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History of Provence and Toulouse

Margrave of Provence

The margrave was formed in 1062. In 1125, as a result of a treaty between count of Barcelona Ramon Berenguer and the count of Toulouse Alfonso, the northern part of Provence departed Toulouse, and the southern part - to Barcelona.


Raymond VI (1194-1222) count of Toulouse

Raymond VI (1156-1222) - son of Count Raymond V and Constance, daughter of King Louis VI. He inherited the county of Toulouse, Saint-Gilles, Narbonne, the margrave of Gotha and the margrave of Provence after the death of his father in 1194.
Raymond reigned in the midst of the struggle with the Albigensians (Cathars) sect. However, according to today's notions, it is difficult to call a sect - the Albigensians were the majority of the population in the south of France, and Raymond himself sympathized with them, which, of course, did not like the popes, who had twice excommunicated him. In 1208, a crusade against the Albigensians began. At first, Raymond did not help, but did not counteract, however, in 1211 he switched to open resistance. Things were not going well, and in 1213 he was forced to flee to England, and in 1214 he surrendered to the Pope. In 1215 the Fourth Lateran Council deprived Raymond VI of the rights to its lands and gave them to Simon de Montfort, leader of the Albigensian crusade, leaving Raymond with his son only Provence margrave. Understandably, they disagreed with this state of affairs. The decision of the cathedral did not really mean anything. The time was such that one who has more power is right. Yes, and the population (in fact, the same Cathars), for obvious reasons, supported its graph. In 1216, father and son entered Marseille, then captured the fortress of Boker, and in 1217 Toulouse. In 1218, de Montfort died near Toulouse. Raymond VI was 62 years old (a very respectable age at that time, few people even lived to such years), and he actually transferred the business to his son. In 1222, Raymond VI died.



Raymond VII (1222-1249) count of Toulouse

Raymond VII (1197-1249) - son of Raymond VI and Joanna (daughter of King Henry II of England). Raymond VI, by the way, was married six times (!), but had children only married to Joanna.
So, after the death of Simon de Montfort, Raymond continued the struggle with Amory de Montfort, the son of Simon. Amory appealed for help to the king, who in 1219 sent an army under the command of the future Louis VIII. He laid siege to Toulouse, in which Raymond-son locked, but could not take it. In 1222 Raymond VI died and Raymond VII became the full owner of his lands, most of which, however, still had to be won.
In 1224, Amory VI de Montfort, tired of fighting, waived his rights in favor of the French crown. In 1225, the cathedral in Bourges excommunicated Raymond from the church. In 1226, Louis VIII set off on a new crusade against the Albigensians, but became ill with dysentery and died. Regent under the juvenile Louis IX became the widow of Louis VIII Blanca of Castile and the crusade continued. The forces were not equal, Raymond repented and was taken back to the bosom of the church. Under the terms of the Treaty of Paris (or the Treaty of Mo, 1229), he lost Boker, Carcassonne, the Provence Margrave and about half of his possessions. In addition, he pledged to give his only daughter Jeanne for the king's younger brother, Alphonse de Poitiers, and in the case of a childless marriage, all of his possessions went to the crown (later, that’s what happened). Raymond undertook to pursue the Cathars and establish the Inquisition. After that, he tried several times to marry (previously divorcing his existing wife) so that possible heirs could claim his ownership, but each time the matter ended in nothing due to the opposition of the king and the popes.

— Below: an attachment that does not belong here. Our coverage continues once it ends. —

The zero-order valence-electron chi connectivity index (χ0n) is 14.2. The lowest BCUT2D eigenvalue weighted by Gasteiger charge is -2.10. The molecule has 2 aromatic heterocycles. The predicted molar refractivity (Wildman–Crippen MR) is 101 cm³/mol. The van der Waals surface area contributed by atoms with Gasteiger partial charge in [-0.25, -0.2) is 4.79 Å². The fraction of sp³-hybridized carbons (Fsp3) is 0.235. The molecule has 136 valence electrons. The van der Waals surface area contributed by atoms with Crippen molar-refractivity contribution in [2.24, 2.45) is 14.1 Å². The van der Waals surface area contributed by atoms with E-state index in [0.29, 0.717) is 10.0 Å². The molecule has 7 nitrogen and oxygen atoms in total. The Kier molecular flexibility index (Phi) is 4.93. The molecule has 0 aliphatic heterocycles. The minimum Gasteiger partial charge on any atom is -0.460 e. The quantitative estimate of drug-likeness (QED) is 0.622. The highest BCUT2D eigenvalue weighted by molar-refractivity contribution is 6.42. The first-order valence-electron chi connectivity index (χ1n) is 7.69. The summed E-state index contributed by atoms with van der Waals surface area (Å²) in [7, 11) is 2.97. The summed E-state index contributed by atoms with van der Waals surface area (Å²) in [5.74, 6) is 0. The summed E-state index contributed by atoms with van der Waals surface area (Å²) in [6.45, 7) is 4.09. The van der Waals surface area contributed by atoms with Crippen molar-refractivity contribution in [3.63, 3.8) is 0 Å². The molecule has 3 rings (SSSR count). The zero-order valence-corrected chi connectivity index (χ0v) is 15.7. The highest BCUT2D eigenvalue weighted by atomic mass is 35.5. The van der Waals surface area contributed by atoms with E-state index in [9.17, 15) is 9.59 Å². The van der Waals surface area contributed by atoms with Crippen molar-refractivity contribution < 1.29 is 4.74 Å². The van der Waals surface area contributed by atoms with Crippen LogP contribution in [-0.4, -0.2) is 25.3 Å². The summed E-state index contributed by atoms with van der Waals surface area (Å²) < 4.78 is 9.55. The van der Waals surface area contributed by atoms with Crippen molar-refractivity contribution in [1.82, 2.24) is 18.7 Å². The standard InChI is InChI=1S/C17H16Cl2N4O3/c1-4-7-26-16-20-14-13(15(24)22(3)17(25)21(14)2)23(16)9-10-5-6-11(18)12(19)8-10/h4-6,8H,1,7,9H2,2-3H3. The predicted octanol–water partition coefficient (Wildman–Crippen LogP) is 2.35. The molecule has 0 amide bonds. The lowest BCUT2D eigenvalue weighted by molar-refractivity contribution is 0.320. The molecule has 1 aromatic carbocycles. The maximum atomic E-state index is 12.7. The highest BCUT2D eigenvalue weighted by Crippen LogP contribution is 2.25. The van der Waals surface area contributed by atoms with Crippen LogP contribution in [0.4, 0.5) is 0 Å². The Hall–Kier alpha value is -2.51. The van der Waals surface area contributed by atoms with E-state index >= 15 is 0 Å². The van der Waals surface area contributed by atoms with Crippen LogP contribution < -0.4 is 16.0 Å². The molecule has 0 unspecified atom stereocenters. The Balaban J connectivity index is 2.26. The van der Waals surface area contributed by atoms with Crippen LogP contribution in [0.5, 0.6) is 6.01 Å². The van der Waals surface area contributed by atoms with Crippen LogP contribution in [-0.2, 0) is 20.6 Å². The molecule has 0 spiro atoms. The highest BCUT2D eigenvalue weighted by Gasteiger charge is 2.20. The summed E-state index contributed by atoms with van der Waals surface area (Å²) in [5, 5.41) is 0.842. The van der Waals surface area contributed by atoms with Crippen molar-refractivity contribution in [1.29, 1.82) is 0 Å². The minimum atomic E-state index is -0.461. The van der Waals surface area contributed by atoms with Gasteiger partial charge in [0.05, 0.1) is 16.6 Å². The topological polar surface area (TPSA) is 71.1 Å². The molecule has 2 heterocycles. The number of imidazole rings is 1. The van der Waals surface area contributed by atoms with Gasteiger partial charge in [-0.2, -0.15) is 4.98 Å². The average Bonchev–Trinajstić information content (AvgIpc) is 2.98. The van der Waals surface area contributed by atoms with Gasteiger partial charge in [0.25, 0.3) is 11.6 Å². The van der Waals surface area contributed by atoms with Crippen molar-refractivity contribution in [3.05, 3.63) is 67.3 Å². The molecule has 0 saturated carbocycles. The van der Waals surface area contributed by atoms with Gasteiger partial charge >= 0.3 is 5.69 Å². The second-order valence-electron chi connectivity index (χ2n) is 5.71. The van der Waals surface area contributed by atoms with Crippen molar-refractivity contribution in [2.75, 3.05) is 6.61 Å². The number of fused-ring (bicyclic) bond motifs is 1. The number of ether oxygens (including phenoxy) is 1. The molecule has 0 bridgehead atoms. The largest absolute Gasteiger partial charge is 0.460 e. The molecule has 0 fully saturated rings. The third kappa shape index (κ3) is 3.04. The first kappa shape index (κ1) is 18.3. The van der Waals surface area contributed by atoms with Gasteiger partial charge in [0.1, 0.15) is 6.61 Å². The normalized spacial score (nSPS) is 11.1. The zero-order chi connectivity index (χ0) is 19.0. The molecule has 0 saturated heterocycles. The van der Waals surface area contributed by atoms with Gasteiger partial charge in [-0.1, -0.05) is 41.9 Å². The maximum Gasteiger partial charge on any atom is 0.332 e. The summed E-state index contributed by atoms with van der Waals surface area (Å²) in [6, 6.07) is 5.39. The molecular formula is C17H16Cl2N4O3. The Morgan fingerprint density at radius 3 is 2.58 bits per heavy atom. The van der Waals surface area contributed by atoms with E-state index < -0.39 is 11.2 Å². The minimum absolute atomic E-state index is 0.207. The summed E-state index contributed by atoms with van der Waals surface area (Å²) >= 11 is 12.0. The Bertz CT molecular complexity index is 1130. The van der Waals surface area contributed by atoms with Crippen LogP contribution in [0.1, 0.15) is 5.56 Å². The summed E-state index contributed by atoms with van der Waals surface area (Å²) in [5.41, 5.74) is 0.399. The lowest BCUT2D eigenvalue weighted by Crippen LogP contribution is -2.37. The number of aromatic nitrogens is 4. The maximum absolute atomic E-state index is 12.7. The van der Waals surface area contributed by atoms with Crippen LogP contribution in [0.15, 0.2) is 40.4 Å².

In 1249 Raymond set off on a crusade organized by Louis IX, but died on the way.


Alphonse I (1241-1271)

Alphonse (1220-1271) - the third son of Louis VIII and Blanca of Castile. In 1241, according to the will of his father, he received Poitou. At the same time, marriage was concluded with the daughter and heiress of the Count of Toulouse Raymond VII. Since part of the lands transferred to Alphonse formally belonged to the English king, he did not fail to come out to defend his rights, and Raymond, the father-in-law with his army, was also in the army of Henry III of England :). This, however, is not surprising, from the marriage was the result of the Paris Treaty of 1229, according to which the defeated count, in addition to territorial concessions, yielded his daughter to the prince. The French royal army broke this coalition and Count Raymond submitted to King Louis IX (Alphonse elder brother).
In 1249, Alphonse , a couple with the resigned father-in-law, went on another crusade organized by Louis (who, by the way, earned the nickname "Holy" not only for crusades. But that is another story.). On the way, Raymond died and Alphonse became Count of Toulouse.
In 1250, he, together with Charles of Anjou, returned to France, where in the absence of the king and after the death of Blanca of Castile (1252), the brothers became regents. Alphonse lived in Paris, but paid great attention to his possessions in southern France - he divided the territory into seneschals, tried to unify the city law, protected the citizens from the feudal lords. He supported the Inquisition; in 1249, he organized the first in the history of the county persecution of Jews. As they write, Alphonse de Poitiers was distinguished by a despotic character. In those days, there were not many lambs among the feudal lords, but apparently, he stood out even against their background.
In 1270, Alphonse set off on another crusade, in which and Louis IX and himself died. Alphonse had no children, and his domain was added to the royal domain.



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